So, do you pee in the shower? The short answer is, yes you do (or at least it's very likely that someone who shares your shower does). Only 7% of survey participants reported never having peed in the shower and 59% said they urinated "often" or "always" while showering.
Figure 1. The distribution of responses classified by shower peeing frequency. Numbers 1-6 correspond with the following responses: 1. I have never peed in the shower 2. I have on occasion peed in the shower 3. I sometimes pee in the shower 4. I often pee in the shower 5. I almost always pee in the shower 6. Since urine and shower water are the same temperature and make the same sound, I don't know if I have ever peed in the shower.
To analyze the results I coded the shower peeing frequency responses 1-6 (definitions in the Figure 1 caption). The average of all responses was 3.7 (between "I sometimes pee" and "I often pee") with a standard deviation of 1.3. A whopping 37% of respondents reported always peeing in the shower (surprising even to me, a frequent shower pee-er). Also surprising was the lack of significant differences between sex, age, and relationship status (Figures 2, 4, and 5). The results suggest that we are all equally likely to pee in the shower.
Figure 2. Comparison between female, male, and unknown (not reported) sample groups. The black line at the center of each boxplot represents the average. There were 97 male responses, 98 female responses and 8 responses where sex was not reported. Though the mean response for males was slightly higher, the difference was not statistically significant.
Figure 3. A word cloud generated from the text entered by participants explaining their reasons for peeing or not peeing in the shower. The size of the word represents how often it was mentioned in survey participant's responses.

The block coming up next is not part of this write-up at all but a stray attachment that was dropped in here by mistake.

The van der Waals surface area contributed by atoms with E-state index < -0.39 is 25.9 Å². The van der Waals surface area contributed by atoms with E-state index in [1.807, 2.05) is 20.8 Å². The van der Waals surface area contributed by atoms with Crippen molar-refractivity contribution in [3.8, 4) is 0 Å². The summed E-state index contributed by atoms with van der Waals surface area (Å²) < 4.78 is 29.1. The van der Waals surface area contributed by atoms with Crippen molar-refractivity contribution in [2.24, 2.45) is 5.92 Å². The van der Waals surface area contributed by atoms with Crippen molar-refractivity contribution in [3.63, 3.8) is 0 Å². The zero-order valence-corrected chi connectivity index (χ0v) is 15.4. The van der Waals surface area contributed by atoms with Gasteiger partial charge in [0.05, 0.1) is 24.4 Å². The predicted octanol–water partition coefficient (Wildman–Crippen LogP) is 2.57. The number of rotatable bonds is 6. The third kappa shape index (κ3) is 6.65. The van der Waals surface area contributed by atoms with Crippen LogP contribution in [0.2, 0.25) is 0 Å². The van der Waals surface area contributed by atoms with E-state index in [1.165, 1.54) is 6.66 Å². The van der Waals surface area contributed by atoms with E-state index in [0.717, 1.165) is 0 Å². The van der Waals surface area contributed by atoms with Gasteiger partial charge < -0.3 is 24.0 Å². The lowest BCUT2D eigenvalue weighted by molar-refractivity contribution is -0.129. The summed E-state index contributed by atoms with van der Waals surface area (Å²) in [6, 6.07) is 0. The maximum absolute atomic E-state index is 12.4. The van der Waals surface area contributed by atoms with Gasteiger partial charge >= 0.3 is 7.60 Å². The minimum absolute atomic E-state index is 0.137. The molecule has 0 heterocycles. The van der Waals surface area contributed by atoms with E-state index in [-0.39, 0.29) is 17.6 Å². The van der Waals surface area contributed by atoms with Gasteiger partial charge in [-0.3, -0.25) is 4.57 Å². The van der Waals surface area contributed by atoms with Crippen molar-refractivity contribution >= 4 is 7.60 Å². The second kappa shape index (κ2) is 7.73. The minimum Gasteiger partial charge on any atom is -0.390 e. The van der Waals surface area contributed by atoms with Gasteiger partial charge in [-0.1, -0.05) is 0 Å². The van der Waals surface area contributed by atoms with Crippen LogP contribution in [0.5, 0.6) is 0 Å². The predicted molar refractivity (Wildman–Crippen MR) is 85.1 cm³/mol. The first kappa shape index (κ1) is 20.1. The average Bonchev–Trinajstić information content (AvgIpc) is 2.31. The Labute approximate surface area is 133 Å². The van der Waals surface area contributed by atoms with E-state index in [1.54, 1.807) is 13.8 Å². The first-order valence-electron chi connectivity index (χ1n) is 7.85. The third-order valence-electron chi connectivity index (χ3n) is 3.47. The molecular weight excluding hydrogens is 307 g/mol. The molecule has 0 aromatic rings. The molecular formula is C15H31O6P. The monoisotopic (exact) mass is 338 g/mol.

There were also some surprises in the reasons why participant's did or did not let loose in the stall. By far the most common justification for shower urination was some variant of, "Why not!" or "Because I can." People just like to be able to do what they want to do. Though we didn't ask about nationality, anecdotally several of the self-described "never" pee-ers were European, which raises the question if their reticence to exercise this quotidian liberty comes from an underdeveloped sense of freedom, dulled by years of oppressive socialism.
The top reasons to pee were:
- Why not? (often followed by, "It's all the same pipes")
- Feels good
- Conserves water
- Saves time
- Treats athlete's foot
The top reasons not to pee were:
- Inconsiderate to others
Other justifications were sometimes contradictory:
- "It's gross and if I do, I do it carefully. If you pee on the wall you are sick though."
- "I like to see how high I can pee."
- "Just to try it. Only at home though."
- "I was in a hotel room and I figured 'what the heck, it's not mine.'"
- "It's like a full body bidet."
- "Mostly convenience, I also like the challenge of getting into the smaller drain. It is so easy to get in the toilet but getting it into the small drain is really a treat."
For the record, there doesn't seem to be any medical support for the claim that this practice treats or prevents athlete's foot. If you are curious, here is the link to see the full list of responses.
Shower peeing frequency by age.
Shower peeing frequency by relationship status.